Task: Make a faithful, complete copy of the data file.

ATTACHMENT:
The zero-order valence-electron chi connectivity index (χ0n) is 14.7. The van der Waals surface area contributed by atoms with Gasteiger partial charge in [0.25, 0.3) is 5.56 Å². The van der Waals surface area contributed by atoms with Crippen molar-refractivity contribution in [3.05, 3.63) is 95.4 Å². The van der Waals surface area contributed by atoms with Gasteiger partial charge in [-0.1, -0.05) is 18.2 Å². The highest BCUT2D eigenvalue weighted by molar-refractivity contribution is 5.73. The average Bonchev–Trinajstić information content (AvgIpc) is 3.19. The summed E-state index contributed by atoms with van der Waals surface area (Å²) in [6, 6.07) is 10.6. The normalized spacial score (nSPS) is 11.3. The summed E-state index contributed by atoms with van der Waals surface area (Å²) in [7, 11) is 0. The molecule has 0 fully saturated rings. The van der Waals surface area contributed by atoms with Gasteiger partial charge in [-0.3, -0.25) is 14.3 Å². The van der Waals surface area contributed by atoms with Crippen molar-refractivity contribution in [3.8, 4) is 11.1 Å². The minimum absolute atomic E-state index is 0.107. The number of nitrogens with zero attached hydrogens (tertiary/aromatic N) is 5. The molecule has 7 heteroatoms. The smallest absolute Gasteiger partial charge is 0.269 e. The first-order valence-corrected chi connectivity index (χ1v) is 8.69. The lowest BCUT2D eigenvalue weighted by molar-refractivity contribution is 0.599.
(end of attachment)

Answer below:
The zero-order valence-electron chi connectivity index (χ0n) is 14.7. The van der Waals surface area contributed by atoms with Gasteiger partial charge in [0.25, 0.3) is 5.56 Å². The van der Waals surface area contributed by atoms with Crippen molar-refractivity contribution in [3.05, 3.63) is 95.4 Å². The van der Waals surface area contributed by atoms with Gasteiger partial charge in [-0.1, -0.05) is 18.2 Å². The highest BCUT2D eigenvalue weighted by molar-refractivity contribution is 5.73. The average Bonchev–Trinajstić information content (AvgIpc) is 3.19. The summed E-state index contributed by atoms with van der Waals surface area (Å²) in [6, 6.07) is 10.6. The normalized spacial score (nSPS) is 11.3. The summed E-state index contributed by atoms with van der Waals surface area (Å²) in [7, 11) is 0. The molecule has 0 fully saturated rings. The van der Waals surface area contributed by atoms with Gasteiger partial charge in [-0.3, -0.25) is 14.3 Å². The van der Waals surface area contributed by atoms with Crippen molar-refractivity contribution in [3.8, 4) is 11.1 Å². The minimum absolute atomic E-state index is 0.107. The number of nitrogens with zero attached hydrogens (tertiary/aromatic N) is 5. The molecule has 7 heteroatoms. The smallest absolute Gasteiger partial charge is 0.269 e. The first-order valence-corrected chi connectivity index (χ1v) is 8.69. The lowest BCUT2D eigenvalue weighted by molar-refractivity contribution is 0.599.